Miners’ Engineers Without Borders Video Snags National Award

A short documentary film showing how Missouri University of Science and Technology students helped a village in Bolivia last summer has won the best short-form video award from Engineers Without Borders USA. The award, presented at the 2011 EWB-USA International Conference March 24-26 in Louisville, Kentucky, documents how Missouri S&T students worked to bring clean water to Tacachia, a tiny, remote community in Bolivia located in a steep valley south of La Paz, the nation’s capital. The students are members of Missouri S&T’s Engineers Without Borders chapter.
In Bolivia, the lack of clean drinking water results in the death of 1 out of every 10 children before the age of 5. The Missouri S&T EWB chapter has focused on helping Bolivians improve their water infrastructure to help change that statistic.
The S&T students visited Tacachia last July and August to install a new water distribution system. Tom Shipley, manager of video productions for Missouri S&T, traveled along with the team to record their work on film. Shipley also produced the film, titled “Engineers Without Borders: Tacachia,” which is available on the university’s YouTube site, or at the S&T EWB website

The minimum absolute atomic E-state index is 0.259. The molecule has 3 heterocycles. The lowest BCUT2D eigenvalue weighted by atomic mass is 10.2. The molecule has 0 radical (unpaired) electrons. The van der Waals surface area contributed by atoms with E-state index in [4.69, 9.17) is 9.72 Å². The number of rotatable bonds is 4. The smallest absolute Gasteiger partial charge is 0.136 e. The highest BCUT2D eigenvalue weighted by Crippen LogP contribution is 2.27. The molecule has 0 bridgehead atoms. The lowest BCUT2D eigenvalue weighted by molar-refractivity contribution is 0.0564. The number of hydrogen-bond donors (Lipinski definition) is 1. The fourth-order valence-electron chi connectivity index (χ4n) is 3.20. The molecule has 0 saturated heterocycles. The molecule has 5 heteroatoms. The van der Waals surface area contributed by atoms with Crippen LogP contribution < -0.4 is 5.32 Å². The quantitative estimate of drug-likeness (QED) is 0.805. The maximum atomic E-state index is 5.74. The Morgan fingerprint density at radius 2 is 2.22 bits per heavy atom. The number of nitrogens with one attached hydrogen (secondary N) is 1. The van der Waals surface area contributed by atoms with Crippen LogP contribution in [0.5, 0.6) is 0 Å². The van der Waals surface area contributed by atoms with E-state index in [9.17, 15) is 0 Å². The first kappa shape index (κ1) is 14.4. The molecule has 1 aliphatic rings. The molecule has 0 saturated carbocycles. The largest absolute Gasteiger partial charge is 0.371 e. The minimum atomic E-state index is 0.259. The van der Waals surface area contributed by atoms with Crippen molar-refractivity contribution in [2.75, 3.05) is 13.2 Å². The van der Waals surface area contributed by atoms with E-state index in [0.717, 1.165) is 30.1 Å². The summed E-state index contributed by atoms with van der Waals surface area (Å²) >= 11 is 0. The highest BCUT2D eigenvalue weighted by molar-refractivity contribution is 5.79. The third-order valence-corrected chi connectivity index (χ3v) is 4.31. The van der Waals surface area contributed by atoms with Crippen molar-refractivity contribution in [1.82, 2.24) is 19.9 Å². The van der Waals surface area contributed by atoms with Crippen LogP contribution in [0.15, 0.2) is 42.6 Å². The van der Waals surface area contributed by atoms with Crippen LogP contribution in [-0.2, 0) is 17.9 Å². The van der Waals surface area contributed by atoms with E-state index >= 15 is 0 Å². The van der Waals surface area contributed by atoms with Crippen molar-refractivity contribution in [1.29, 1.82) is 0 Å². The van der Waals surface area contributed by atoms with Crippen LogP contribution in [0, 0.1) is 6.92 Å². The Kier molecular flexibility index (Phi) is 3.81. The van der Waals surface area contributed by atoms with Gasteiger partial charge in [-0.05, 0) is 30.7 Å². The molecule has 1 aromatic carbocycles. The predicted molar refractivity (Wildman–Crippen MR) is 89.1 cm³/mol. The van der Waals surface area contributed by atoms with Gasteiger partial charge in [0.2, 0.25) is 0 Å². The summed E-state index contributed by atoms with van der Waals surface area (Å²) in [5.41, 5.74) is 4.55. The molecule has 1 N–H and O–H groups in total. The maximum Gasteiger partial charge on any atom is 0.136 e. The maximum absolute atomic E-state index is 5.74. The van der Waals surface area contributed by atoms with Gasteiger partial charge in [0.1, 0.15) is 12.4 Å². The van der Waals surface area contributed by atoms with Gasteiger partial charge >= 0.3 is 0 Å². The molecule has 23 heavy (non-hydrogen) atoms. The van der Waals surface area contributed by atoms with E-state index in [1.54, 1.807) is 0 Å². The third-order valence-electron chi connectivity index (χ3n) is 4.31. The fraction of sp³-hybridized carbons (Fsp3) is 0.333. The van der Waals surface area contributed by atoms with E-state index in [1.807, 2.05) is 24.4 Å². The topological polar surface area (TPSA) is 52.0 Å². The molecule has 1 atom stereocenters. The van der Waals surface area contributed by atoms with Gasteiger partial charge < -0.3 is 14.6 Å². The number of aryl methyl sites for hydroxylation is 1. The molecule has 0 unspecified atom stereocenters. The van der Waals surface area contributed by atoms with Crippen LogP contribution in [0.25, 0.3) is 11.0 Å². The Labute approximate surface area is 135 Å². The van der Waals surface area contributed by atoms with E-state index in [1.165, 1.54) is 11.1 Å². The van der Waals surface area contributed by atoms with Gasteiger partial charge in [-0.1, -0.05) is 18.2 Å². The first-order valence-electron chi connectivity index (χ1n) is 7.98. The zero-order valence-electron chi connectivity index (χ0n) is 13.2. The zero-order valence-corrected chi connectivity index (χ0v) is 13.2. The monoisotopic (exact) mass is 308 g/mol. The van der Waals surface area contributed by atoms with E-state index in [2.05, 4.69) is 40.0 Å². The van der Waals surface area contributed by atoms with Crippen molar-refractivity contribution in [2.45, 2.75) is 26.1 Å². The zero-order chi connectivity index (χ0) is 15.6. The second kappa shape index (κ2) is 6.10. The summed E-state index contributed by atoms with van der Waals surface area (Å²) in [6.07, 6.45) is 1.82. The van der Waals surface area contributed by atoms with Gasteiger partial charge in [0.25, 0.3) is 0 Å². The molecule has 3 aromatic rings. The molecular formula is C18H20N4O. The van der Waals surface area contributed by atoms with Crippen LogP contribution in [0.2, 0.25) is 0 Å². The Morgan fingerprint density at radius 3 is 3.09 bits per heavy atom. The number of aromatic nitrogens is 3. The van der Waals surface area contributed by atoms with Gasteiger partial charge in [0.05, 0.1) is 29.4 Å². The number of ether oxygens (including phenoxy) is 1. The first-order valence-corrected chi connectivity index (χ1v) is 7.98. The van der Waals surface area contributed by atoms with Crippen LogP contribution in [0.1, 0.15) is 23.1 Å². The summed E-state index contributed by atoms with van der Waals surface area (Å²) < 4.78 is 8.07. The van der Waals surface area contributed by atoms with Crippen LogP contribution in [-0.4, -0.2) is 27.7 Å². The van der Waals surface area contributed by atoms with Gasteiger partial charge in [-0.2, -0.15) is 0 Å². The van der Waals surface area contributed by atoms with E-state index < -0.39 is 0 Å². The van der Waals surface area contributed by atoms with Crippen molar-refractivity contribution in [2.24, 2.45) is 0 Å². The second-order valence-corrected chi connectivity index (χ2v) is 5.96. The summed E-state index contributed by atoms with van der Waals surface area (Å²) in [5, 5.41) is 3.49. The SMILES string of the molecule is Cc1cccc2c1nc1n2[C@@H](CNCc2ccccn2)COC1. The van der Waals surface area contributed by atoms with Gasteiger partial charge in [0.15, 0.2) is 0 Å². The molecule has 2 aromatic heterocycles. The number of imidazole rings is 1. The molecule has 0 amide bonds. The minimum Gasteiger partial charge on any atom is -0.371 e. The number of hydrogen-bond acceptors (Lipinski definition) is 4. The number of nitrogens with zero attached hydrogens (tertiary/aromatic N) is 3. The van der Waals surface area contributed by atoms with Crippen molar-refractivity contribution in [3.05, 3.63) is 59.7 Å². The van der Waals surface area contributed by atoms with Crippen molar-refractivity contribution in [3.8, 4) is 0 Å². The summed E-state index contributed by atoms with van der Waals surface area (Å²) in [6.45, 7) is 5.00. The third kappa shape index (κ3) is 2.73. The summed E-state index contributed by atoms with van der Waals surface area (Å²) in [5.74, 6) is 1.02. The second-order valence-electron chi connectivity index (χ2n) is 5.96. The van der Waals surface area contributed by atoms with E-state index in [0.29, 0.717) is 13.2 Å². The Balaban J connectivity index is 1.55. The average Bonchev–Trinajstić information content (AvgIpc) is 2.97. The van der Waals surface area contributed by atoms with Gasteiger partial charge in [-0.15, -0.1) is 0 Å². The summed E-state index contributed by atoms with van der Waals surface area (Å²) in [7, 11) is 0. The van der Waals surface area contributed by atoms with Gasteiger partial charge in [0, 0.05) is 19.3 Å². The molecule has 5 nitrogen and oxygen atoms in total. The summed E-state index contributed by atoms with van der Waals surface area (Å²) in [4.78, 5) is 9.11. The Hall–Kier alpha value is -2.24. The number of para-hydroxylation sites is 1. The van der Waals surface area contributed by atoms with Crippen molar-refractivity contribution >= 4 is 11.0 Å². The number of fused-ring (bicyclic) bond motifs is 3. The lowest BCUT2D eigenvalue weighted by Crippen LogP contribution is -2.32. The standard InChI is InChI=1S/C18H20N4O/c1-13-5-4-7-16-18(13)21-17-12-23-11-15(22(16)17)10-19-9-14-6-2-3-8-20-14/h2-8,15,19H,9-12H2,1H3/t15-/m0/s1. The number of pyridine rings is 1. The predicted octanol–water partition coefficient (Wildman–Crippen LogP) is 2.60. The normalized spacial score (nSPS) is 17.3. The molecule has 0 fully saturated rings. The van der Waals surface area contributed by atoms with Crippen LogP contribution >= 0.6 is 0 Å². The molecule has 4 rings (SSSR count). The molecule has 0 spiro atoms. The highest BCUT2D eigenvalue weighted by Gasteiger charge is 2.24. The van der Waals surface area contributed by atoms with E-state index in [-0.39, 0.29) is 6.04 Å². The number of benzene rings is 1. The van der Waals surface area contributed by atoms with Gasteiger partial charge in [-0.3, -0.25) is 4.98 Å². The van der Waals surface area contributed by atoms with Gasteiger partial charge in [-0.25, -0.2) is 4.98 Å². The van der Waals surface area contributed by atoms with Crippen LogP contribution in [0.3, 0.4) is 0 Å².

In 2009, S&T EWB students introduced the concept of biosand filtration to the community by installing 10 precast concrete filters. The team also constructed one of the needed ferro-cement storage tanks. Ferro-cement structures are typically strong and inexpensive to build, and made from a wire-reinforced mixture of sand, water and cement.
Established in 2006, Missouri S&T’s EWB chapter was the first college chapter established in Missouri. Today, there are more than 250 collegiate and professional EWB chapters in the United States.
N.B.: Think this is all S&T students do? Anna Osbourne, one of the S&T students interviewed in Tom’s video, is also a hard-working member of S&T’s Solar House Team.